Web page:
Midax, aware that the jibe was aimed at him, loosed his tongue in cheerful retaliation. “Let’s work out what we really mean by ‘aristocrat’, shall we? The Splashers are aristocrats because they are idle. They hang around waiting for the rare kind of work that a trancer cannot do. And what am I doing? Olamic training.... special work.... Come to think of it, I haven’t ‘stopped’ at all. On the contrary, in joining the Institute I am being an exceptionally consistent Splasher.

Davlr grumbled, “Whatever you call yourself, isn’t it true that you slipped out yesterday?”

“Teetering on the brink,” Midax remarked, “doesn’t matter, so long as you don’t go over.”

Davlr laughed in spite of himself. Waretik, stretching lengthily back in his chair, intervened: “What are your old crowd interested in, Midax?”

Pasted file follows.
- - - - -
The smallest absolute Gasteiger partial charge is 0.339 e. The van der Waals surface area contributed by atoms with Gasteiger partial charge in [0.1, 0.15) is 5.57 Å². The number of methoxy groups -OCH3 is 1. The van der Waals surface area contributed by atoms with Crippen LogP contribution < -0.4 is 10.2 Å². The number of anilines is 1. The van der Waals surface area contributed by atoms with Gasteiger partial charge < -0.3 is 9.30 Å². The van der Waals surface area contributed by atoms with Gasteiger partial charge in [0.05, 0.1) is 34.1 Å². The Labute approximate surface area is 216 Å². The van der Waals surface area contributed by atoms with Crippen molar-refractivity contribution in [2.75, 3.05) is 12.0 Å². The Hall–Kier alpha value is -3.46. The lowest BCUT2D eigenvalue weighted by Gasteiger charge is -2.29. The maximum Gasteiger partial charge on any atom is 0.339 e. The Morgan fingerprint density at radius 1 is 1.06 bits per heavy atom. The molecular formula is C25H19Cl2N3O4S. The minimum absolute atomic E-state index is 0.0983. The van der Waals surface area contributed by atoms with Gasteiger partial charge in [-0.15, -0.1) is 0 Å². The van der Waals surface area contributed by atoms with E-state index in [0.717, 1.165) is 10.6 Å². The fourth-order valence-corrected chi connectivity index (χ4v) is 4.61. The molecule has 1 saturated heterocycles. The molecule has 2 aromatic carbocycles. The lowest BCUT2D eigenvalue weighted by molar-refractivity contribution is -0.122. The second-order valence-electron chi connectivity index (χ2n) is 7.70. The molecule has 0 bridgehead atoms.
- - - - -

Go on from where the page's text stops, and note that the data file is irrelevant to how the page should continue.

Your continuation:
“Anything, so long as it’s smooth and jugglable.”

Davlr said callously, “I wonder if they’ll juggle much in Sparseworld.”

Midax considered the doom awaiting his former friends. “I dare say they’ll make their own kind of success out of it,” he replied, passing tired sentence upon them. “As the hour draws near they’ll make a parade out of not panicking. And they’ll keep that up until the very end, when the emptiness hits them. Then – I can just picture it – their defence’ll give way, their suavity will be nothing.”

Davlr glanced over his shoulder. “Meanwhile they look quite happy, not knowing.”

“Whereas I prefer to know the worst.”

Davlr nodded, “You actually enjoy it. The timetable, the countdown, the pressure. It’s supposed to be exciting, and for you it is.”

Waretik brought him up sharp: “Come off it, Davlr, you’re not immune to the countdown spell, either.”